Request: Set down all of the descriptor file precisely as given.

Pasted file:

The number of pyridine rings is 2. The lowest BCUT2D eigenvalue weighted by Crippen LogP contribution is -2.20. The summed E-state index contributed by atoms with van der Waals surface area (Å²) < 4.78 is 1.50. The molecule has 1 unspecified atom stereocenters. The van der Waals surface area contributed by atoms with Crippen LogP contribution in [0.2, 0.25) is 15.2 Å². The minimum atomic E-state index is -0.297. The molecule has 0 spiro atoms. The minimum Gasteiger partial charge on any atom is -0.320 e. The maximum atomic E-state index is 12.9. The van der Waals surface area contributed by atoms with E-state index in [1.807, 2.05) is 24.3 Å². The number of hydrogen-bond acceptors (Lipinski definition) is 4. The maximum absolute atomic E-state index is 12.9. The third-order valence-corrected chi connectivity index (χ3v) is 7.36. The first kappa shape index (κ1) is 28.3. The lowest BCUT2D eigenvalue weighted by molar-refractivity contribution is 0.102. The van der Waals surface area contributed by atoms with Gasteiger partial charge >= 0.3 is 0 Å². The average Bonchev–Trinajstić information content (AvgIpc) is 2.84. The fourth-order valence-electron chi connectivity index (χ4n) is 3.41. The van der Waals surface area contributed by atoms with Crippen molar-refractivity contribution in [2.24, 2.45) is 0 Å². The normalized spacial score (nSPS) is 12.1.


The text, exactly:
The number of pyridine rings is 2. The lowest BCUT2D eigenvalue weighted by Crippen LogP contribution is -2.20. The summed E-state index contributed by atoms with van der Waals surface area (Å²) < 4.78 is 1.50. The molecule has 1 unspecified atom stereocenters. The van der Waals surface area contributed by atoms with Crippen LogP contribution in [0.2, 0.25) is 15.2 Å². The minimum atomic E-state index is -0.297. The molecule has 0 spiro atoms. The minimum Gasteiger partial charge on any atom is -0.320 e. The maximum atomic E-state index is 12.9. The van der Waals surface area contributed by atoms with E-state index in [1.807, 2.05) is 24.3 Å². The number of hydrogen-bond acceptors (Lipinski definition) is 4. The maximum absolute atomic E-state index is 12.9. The third-order valence-corrected chi connectivity index (χ3v) is 7.36. The first kappa shape index (κ1) is 28.3. The lowest BCUT2D eigenvalue weighted by molar-refractivity contribution is 0.102. The van der Waals surface area contributed by atoms with Gasteiger partial charge >= 0.3 is 0 Å². The average Bonchev–Trinajstić information content (AvgIpc) is 2.84. The fourth-order valence-electron chi connectivity index (χ4n) is 3.41. The van der Waals surface area contributed by atoms with Crippen molar-refractivity contribution in [2.24, 2.45) is 0 Å². The normalized spacial score (nSPS) is 12.1.